BILL VIOLA The Passing, 54’, 1991, USA.
Bill Viola, Long Beach, California, 1951, creates complex, psychologically analytical video installations, often based on past and present cultures and their relationships with the earth. The artist has travelled through the north of Africa, the south Pacific, and diverse locations in the American Southwest, in search of subjects which emphasize the relationship between humanity and the earth. Combining video monitors and projections on to the walls, he uses landscape imagery to explore various levels of reality, especially the psychological territory situated between daily life and the world of dreams and myth. He has had one man shows in diverse institutions, among them The Museum of Modern Art of New York New York, 1987), The Contemporary Arts Museum of Houston (Texas, 1988), the Fondation Cartier pour l’art contemporain, en Jouy-en-Josas (France, 1990) and the Museo Nacional Centro de Arte Reina Sofia of Madrid (1993). Since 1977, the work of Viola has been regularly included in the Bienal of the Whitney Museum of Art of New York and the Dokumenta of Kassel (Germany).
Notes for a work:
"I would say that time is the fundamental basis, the basic material of my work I will have succeeded if a person leaves with an image, a thought, a discovery, or a feeling s/he can use in his/her life, even if s/he can´t remember my name. Things have fallen behind a lot in the world of contemporary art. These are the essentials about art, and the critical, analytical practices which dominate our lives as art professionals are secondary. When people ask me what my works mean, they kill the possibility that they could mean something else all of these ideas and areas that have interested me, philosophical, religious, spiritual, on the human condition, are coming together, and now, especially after experiences like the death of my mother or the birth of my son, the materials I use (video cameras, projections, speakers, etc.) just become another way of talking about these things, and the discussion itself becomes more important than the nature of the materials". Declarations of Bill Viola taken from a conversation with Alexandre Pühringer and Otto Neumaier in late 1992, published for the first time in issue 1 of MEDUSA, Art & Artists Today, Noema Press, Winter 1994/5. Translation published in the magazine Lápiz, no.113, June 1995, pp.58-65.
THE PASSING (1991) begins with an image of a night sky which gives way to an expanse of water where a covered human figure fights to stay afloat. Will he save himself?, It seems so: a suicidal leap toward the water is inverted and the leaper goes back toward the sky. But then the artist appears beneath the water, as if he has drowned, or perhaps as an identification with the baby in the maternal womb, or maybe he is with his mother?. The tape ostensibly deals with the birth of a child and the mother´s death, two events which coincide during a brief period in the artist´s life. However, the real content and the mystery of The Passing are the emergence from water and the sinking into the water. The family events do not constitute the essence of the tape, but simply offer occasions, however complex, for the image of drowning, which is a recurrent motif in practically all of Viola´s works. Donald Kuspit, “Bill Viola. The Passing”, Artforum, Vol.XXXII, no.1, September 1993, p.145.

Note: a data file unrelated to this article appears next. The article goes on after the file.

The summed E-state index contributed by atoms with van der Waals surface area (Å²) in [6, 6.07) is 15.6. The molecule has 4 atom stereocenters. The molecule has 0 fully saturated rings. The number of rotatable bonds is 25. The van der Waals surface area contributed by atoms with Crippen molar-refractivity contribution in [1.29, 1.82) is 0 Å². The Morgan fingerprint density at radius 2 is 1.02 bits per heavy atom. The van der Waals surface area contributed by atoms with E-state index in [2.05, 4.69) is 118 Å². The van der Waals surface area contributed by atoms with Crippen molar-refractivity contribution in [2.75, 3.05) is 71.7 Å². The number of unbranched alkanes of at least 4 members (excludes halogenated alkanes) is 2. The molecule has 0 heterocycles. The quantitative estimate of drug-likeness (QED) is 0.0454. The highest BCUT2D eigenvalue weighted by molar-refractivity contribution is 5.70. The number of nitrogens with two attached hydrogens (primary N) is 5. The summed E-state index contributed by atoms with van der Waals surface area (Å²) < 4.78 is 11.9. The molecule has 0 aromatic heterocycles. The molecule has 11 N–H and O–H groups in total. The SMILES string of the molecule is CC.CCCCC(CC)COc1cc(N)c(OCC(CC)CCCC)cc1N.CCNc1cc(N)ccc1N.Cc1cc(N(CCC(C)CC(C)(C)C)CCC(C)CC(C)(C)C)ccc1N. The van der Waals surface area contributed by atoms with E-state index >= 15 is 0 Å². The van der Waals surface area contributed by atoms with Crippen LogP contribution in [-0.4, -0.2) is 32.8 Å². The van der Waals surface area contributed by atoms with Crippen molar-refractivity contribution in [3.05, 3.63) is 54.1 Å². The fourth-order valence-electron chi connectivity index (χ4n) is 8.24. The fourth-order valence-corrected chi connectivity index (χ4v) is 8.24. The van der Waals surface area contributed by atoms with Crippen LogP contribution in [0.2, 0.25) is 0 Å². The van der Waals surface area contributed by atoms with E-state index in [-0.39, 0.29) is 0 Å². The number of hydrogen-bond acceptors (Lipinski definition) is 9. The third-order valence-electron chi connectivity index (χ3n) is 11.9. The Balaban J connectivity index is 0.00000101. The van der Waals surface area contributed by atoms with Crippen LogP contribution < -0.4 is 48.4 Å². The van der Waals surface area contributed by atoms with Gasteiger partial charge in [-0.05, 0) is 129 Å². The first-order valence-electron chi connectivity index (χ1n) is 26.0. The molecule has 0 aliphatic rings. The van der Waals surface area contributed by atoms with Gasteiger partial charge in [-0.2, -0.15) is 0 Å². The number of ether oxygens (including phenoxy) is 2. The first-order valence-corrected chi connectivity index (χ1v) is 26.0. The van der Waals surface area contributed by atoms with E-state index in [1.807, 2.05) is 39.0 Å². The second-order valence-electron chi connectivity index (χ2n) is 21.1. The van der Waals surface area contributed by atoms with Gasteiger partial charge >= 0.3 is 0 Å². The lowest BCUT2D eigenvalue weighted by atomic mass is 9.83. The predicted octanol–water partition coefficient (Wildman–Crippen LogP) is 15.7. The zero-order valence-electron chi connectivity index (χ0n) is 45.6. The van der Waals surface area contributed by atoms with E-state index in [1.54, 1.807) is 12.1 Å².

“Till that moment, I thought that the raw material of the video era was technology, and later I realized that this was false, or was a half truth. The other part of the truth was the system of human perception. I began to realize that I needed to know not only how the camera functioned, but also how the gaze, the car functioned, what the brain did to process the information.” Lucinda Furlong, “Bill Viola”, Visions of America: Landscape as Metaphor in the Late Twentieth Century, Denver Art Museum; Columbus Museum of Art, 1994, p.180.
A video like The Passing, through the contrast between natural and urban landscapes crossed by bodies making mechanical moveemnts, expresses the idea of the reduction of a natural responsibility in favor of an artificially divided time. Given this submission to extrinsic rhythms, our human condition is affirmed by the perception that, in every day-to-day familiar moment, the posibility exists of initiating a rite of transition toward other ways of setting out on the road to self knowledge and personal self-creation. Celia Montolfo, “The unspoken language of the body.”, Bill Viola, Salzburg, Salzburger Kunstverein, 1994, p.184.
The Passing (1991), a synthesis of a period in the work of Bill Viola: a meditation on the states of consciousness in which dreams and reality are indiscernible, while what persists in the mind is an interstitial zone where confusion reigns, not only over what is seen, but also in the record of external data. Vision states and states of mind are one and the same thing, Viola shows. Stuart Morgan, “Bill Viola”, Rites of passage: Art for the end of the Century. London, Tate Gallery, 1995, p.132.